My emotions were already in a sorry state before this move. Before graduation hit. Before I even started saying goodbye. There are layers to this sadness, and Fort Wayne does not help. I'm not sure what will help right now. Hopefully the temporary escape to the West will.

Wednesday, May 12, 2010

A rough plan is in place.

Fort Wayne to Madison.
Madison to the Badlands.
Badlands to Mt. Rushmore.
Mt. Rushmore to Yellowstone.
Yellowstone to Seattle.
Seattle to Mt. St. Helen's.
Mt. St. Helen's to Portland.
Portland to Eugene (couch/floor).
Eugene to Redwoods.
Redwoods to San Francisco (couch/floor).
San Francisco to Yosemite.
Yosemite to Sequoias.
Sequoias to Death Valley.
Death Valley to Las Vegas.
Las Vegas to Zion.
Zion to Los Angeles (couch/floor).
Los Angeles to San Diego.
San Diego to Tijuana.
Tijuana to Mesa/Tempe. (couch/floor).
Mesa/Tempe to Grand Canyon.
Grand Canyon to Roswell.
Roswell to San Antonio.
San Antonio to Austin.
Austin to Houston (couch/floor).
Houston to New Orleans.

New Orleans is a turning point. We can either go to Mammoth Cave or the Everglades in Florida, depending on how we feel at that point. We're leaning towards Mammoth Cave.

New Orleans to Mammoth Cave.

Mammoth Cave is also a turning point. We could go home or to Bar Harbor, Maine/Nova Scotia. I'm leaning towards Nova Scotia but Deanna is leaning towards home. Mostly, I'm thinking it'd be neat if we could say that we were in both Tijuana and Nova Scotia two weeks apart because they are two complete opposite corners of the continental US. We will have been on the road for a month at that point, so we may both feel like just going home when the time comes. All the same, if some kind of miracle occurs...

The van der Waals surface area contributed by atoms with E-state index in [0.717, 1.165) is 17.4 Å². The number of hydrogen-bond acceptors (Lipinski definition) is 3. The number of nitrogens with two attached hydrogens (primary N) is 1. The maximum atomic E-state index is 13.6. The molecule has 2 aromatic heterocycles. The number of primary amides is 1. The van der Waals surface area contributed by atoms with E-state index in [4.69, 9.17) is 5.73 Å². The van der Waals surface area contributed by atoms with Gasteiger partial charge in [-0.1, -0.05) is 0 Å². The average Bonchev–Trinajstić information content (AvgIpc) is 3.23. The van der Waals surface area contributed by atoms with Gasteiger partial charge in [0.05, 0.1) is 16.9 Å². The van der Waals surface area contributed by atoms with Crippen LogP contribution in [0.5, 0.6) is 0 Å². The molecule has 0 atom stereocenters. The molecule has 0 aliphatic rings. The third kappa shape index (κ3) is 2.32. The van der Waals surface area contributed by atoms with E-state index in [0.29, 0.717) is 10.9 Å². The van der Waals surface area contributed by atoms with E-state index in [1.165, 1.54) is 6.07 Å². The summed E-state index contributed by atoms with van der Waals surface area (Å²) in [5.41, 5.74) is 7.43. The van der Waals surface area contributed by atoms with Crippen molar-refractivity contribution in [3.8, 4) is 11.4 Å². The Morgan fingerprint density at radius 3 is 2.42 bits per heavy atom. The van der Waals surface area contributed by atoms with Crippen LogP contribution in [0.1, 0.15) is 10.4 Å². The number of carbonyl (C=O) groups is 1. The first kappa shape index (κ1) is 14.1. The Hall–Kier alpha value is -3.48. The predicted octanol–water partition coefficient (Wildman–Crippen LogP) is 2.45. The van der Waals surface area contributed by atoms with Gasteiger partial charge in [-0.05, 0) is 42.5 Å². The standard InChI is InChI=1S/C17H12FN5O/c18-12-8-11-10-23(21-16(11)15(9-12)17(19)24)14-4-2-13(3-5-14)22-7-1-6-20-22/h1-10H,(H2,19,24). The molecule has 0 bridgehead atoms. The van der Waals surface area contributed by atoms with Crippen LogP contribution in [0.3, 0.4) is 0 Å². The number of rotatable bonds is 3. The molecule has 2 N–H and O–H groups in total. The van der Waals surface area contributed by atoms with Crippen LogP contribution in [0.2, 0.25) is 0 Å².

Mammoth Cave to Brattleboro/Burlington, VT (bed/floor).
Brattleboro/Burlington to Nova Scotia.
Nova Scotia to Niagara Falls.
Niagara Falls to Fort Wayne (home).

Potentially 32 days at asphalt.
About $1,000 in gasoline.
A food budget of about $200 each.

Tuesday, May 11, 2010

Home and then.

I'm excited about this place because it seems like it will be the endless stream of possibility. I am currently at a social disadvantage, but that will improve in time. Fort Wayne is not about happiness, Fort Wayne is about rebuilding a personal empire. It's like a giant cocoon, and I should, in theory, emerge free and prepared for something entirely new within a year. That is the plan. I swear. I will say, though, that boredom leads me to doing strange and unexpected things.

We will begin our roadtrip plans this week. We should leave Tuesday or Wednesday, hitting the road with full force. There are definite couches and floors to sleep on in Eugene, L.A., San Francisco, Arizona, Vermont, and Brooklyn. Hopefully, we can get to all of these places. I need to return by June 18 because Lilly and Terry are getting married in Kentucky on June 19, and there's no way I'm missing it.